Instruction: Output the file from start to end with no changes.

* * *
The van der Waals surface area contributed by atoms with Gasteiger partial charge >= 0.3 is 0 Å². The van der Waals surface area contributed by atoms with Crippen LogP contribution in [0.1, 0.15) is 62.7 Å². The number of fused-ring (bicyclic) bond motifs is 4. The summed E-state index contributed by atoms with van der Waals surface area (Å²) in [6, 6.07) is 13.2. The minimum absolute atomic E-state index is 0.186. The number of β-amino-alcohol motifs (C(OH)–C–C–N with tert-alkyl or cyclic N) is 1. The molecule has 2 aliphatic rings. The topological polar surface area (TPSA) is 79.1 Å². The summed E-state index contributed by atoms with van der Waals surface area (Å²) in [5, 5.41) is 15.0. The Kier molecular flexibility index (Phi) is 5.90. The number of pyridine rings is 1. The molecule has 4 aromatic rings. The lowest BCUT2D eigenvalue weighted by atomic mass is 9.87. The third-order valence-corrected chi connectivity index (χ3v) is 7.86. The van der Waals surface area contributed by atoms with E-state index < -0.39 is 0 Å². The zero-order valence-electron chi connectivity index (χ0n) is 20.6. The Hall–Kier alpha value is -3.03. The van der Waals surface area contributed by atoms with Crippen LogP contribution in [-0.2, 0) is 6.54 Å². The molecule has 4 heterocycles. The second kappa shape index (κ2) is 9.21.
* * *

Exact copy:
The van der Waals surface area contributed by atoms with Gasteiger partial charge >= 0.3 is 0 Å². The van der Waals surface area contributed by atoms with Crippen LogP contribution in [0.1, 0.15) is 62.7 Å². The number of fused-ring (bicyclic) bond motifs is 4. The summed E-state index contributed by atoms with van der Waals surface area (Å²) in [6, 6.07) is 13.2. The minimum absolute atomic E-state index is 0.186. The number of β-amino-alcohol motifs (C(OH)–C–C–N with tert-alkyl or cyclic N) is 1. The molecule has 2 aliphatic rings. The topological polar surface area (TPSA) is 79.1 Å². The summed E-state index contributed by atoms with van der Waals surface area (Å²) in [5, 5.41) is 15.0. The Kier molecular flexibility index (Phi) is 5.90. The number of pyridine rings is 1. The molecule has 4 aromatic rings. The lowest BCUT2D eigenvalue weighted by atomic mass is 9.87. The third-order valence-corrected chi connectivity index (χ3v) is 7.86. The van der Waals surface area contributed by atoms with E-state index < -0.39 is 0 Å². The zero-order valence-electron chi connectivity index (χ0n) is 20.6. The Hall–Kier alpha value is -3.03. The van der Waals surface area contributed by atoms with Crippen LogP contribution in [-0.2, 0) is 6.54 Å². The molecule has 4 heterocycles. The second kappa shape index (κ2) is 9.21.